Can Russia shut down the Internet in Ukraine? | Ukraine

Ukraine’s continued access to the Internet not only supports daily life and the country’s financial system, but it also enables the coordination of Ukraine’s civil resistance — as well as the ability of everyone, from the president, Volodymyr Zelensky, to ordinary citizens, to communicate with the outside world.

How much of Ukraine still has access to the Internet?
Ukraine is still largely online, especially in major population centers. Mobile phone networks are struggling under the weight of communications, and broadband has been cut off in heavy fighting areas.

But at the national level, internet access has not been largely affected by the Russian invasion, according to outside monitoring organizations.

“Ukraine has a diverse internet infrastructure with few choke points – meaning it is difficult to shut down the country and no central kill switch,” said Alp Tucker of the monitoring organization NetBlocks.

“If an invading country wanted to shut down the internet in Ukraine, that would really be a matter of physically entering internet exchange points and data centers and taking over that infrastructure. And it certainly couldn’t be done remotely by cutting off the connection with Russia, for example.”

In an effort to boost connectivity, Ukraine’s telecom regulator has temporarily released backup radio frequencies to mobile phone networks in order to allow them to ease congestion on their services.

What happens to the Internet with the advance of Russian forces?
Lanet, one of the country’s leading broadband providers, apologized to customers in the eastern Ukrainian city of Sievierodonetsk this weekend because its connection to the region was destroyed “as a result of hostilities.”

When its users in the city, who are currently under heavy Russian artillery bombardment, asked for an update on when to reconnect their broadband, the company said its technicians cannot currently carry out repairs “due to active military action on the site of the damage.”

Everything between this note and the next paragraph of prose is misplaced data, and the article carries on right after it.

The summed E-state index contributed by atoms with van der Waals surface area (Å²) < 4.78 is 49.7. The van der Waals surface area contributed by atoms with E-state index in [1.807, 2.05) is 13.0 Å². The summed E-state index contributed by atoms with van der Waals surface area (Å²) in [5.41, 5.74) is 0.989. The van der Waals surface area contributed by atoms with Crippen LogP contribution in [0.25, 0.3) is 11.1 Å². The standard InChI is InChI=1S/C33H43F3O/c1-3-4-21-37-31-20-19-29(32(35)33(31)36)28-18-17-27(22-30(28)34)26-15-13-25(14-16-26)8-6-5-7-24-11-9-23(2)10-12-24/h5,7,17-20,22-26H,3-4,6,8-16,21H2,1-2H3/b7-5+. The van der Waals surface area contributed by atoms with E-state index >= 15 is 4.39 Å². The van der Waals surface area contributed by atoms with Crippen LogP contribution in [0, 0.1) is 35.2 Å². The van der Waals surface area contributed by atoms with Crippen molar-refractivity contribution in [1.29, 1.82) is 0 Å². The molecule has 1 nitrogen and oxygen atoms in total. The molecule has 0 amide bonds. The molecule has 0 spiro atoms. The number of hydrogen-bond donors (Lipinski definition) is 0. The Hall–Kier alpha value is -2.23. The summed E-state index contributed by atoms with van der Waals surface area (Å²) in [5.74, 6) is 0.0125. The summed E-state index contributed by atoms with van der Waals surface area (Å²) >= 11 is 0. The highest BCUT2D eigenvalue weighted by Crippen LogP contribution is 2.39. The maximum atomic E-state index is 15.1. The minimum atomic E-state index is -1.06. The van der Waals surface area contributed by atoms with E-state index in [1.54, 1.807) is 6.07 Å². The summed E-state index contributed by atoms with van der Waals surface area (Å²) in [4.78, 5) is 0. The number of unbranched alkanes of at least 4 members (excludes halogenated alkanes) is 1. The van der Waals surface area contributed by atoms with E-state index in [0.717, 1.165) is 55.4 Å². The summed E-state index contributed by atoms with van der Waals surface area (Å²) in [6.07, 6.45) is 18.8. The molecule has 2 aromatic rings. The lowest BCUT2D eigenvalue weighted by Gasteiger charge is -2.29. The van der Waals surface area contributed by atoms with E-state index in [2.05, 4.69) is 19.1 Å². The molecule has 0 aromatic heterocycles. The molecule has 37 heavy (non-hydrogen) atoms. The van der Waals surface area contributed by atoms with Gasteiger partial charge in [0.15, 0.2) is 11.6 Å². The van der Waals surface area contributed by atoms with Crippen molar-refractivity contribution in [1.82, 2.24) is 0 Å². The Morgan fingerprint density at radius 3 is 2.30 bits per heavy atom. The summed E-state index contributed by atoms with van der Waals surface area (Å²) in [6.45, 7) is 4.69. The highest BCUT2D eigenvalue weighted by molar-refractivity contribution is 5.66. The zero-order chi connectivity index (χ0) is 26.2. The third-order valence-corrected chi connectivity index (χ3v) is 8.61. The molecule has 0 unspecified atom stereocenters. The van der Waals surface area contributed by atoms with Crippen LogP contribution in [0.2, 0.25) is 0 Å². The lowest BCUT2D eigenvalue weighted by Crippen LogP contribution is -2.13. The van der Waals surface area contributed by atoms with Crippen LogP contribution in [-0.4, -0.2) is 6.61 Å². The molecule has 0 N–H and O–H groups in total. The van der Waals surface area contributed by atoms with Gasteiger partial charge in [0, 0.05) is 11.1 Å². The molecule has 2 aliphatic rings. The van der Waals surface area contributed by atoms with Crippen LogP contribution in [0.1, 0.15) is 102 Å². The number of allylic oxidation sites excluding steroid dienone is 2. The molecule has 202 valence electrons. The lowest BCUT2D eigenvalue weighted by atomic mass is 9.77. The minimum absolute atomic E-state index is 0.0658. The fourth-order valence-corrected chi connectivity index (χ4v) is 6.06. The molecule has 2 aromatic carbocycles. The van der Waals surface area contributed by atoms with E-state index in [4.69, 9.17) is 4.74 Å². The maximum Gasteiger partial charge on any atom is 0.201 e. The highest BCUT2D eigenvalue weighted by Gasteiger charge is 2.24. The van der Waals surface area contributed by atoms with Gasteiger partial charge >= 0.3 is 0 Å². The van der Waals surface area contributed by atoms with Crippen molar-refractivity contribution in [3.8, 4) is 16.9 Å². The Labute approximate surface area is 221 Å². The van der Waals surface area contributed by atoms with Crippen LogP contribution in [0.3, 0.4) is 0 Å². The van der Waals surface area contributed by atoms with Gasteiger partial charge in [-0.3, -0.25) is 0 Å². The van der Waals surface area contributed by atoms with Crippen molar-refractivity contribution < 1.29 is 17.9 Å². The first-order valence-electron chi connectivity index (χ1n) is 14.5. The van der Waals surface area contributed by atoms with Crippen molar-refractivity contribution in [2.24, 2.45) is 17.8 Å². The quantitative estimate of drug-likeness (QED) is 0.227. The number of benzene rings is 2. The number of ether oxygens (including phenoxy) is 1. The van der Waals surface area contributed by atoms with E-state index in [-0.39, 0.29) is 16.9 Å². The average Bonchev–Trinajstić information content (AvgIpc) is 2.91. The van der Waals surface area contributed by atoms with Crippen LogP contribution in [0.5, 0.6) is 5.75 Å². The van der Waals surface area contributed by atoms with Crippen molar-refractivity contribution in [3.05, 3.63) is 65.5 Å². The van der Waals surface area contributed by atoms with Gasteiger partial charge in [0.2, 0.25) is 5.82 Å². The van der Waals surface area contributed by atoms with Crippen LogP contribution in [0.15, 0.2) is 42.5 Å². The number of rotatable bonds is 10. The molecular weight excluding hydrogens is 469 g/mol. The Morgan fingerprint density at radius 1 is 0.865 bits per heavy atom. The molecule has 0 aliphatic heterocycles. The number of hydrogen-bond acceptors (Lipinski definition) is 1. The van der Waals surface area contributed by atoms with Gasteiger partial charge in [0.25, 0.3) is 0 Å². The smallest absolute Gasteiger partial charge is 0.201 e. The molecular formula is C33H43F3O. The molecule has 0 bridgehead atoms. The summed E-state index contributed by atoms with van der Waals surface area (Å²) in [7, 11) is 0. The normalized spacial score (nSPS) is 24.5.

One customer begged to fix the service, posting on the company’s Facebook page to explain why it’s important: “Journalists, reporters, military for communication and civilians need to know what to do…and we’re finding out everything from our Telegram and Facebook channels.”

How can Russia shut down the Internet in Ukraine?
In recent years, authoritarian regimes have increasingly moved to cut off the Internet when faced with uprisings, as happened in Kazakhstan in January. Many African countries have also imposed complete or partial internet shutdowns when faced with internal conflict or in the lead-up to elections.

Shutting down the internet is relatively easy for the current government. Officials can simply order licensed Internet and telephone service providers to shut down their networks, or risk having their right to operate in the state withdrawn.

Even more difficult is for an invading force to shut down decentralized business communications infrastructure, especially if mobile phone networks and ISPs refuse to cooperate.

A targeted Russian hack or denial of service attack could take out parts of Ukraine’s communications infrastructure for a while, Tucker said, but would be relatively easy to mitigate.

This leaves the other scenario where Russian forces physically enter data centers or systematically destroy equipment. Even then, it may involve coercion of employees. It’s the kind that would happen if there was an attempt to bring down the government. It can happen to prevent a rebellion.”

What does Elon Musk have to do with all this?
The American billionaire owner of Tesla and SpaceX is developing a satellite internet system called Starlink, which aims to provide reliable global broadband connectivity through thousands of satellites orbiting around the low Earth.

It would be nearly impossible for Russia to block – but it would also require the user to have access to a special piece of equipment.

At the request of the Ukrainian government, Musk sent a shipment of it to Kyiv – although it is unlikely that the system could be deployed on a large scale.

Rather than helping the general public, it is more likely to be used strategically – such as ensuring that key administrators maintain independent access to the Internet.